Then, something strange happened: As he presented us with our secondi our waiter seemed to have lost his cheerful demeanor. I couldn't figure out why at first, since the medaglioni di maiale -- a monstrous pork medallion wrapped in pancetta, served over sautéed spinach, then topped with mushrooms and balsamic vinegar sauce -- was good, or at least decent, perhaps a bit sweet but nothing to get depressed about. Maybe his funk stemmed from having to serve us the anatra alla modenese -- half of a roasted duck covered with a bland, slightly oily red wine and balsamic reduction.
No, that wasn't it either, I realized as I took my first bite of saltimbocca di pollo (chicken breast stuffed with prosciutto and mozzarella).
I don't blame our waiter for this, since he was nothing more than the bearer of bad food (OK, perhaps he could have warned us). As for whoever cooked the saltimbocca: In my opinion, he or she should be removed from the kitchen, fired, and then beaten mercilessly. For starters, we found not a shred of prosciutto in the dish, and the chicken itself was cut into bits for some reason, so that it resembled sickly McNuggets. Serious mistakes, but nothing compared to the thick blanket of "sage creamy marsala sauce" ladled over the saltimbocca, which tasted entirely of one thing -- cornstarch.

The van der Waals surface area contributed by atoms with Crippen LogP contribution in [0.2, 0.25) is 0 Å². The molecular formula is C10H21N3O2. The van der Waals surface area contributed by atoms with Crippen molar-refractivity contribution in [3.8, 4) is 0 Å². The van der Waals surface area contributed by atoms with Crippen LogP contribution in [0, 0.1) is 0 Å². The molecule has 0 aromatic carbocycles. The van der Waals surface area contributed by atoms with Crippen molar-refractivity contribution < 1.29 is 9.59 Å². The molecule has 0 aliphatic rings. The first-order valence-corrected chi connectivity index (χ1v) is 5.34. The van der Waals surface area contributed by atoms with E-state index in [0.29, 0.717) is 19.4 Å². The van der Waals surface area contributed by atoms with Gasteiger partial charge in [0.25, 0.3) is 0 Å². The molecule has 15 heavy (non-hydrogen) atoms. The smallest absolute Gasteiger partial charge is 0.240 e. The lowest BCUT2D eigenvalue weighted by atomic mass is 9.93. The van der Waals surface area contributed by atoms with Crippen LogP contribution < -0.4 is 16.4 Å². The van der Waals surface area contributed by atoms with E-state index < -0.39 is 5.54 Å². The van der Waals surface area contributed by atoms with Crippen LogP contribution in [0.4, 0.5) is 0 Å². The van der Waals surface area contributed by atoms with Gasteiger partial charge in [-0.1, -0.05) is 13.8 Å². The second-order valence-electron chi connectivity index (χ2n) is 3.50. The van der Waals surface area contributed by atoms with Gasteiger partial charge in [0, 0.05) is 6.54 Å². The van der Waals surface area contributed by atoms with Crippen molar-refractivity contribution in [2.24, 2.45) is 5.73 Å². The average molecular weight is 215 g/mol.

This concoction was so bad even the guy lashed to the parking meter wouldn't eat it. No wonder our waiter seemed so glum.
Meanwhile, Barrie nearly fell out of her chair in a fit of laughter at the look that crept over my face as I chewed. I even tried a second bite (worse), because I love to see her laugh, then ordered something sweet to annihilate the cloying, cornstarch taste. Luckily, we had a lovely tiramisu -- a heaping bowl of lady fingers buried under a cloud of frothy, espresso-laced mascarpone -- and, to finish, two glasses of port (one tawny, one ruby, brand unidentified). Actually, we couldn't tell the difference between the two ports, which prompted another round of giggles. Yes, the food at Il Porcellino could use some work, but still we came away happy in the end -- the reason we went there in the first place.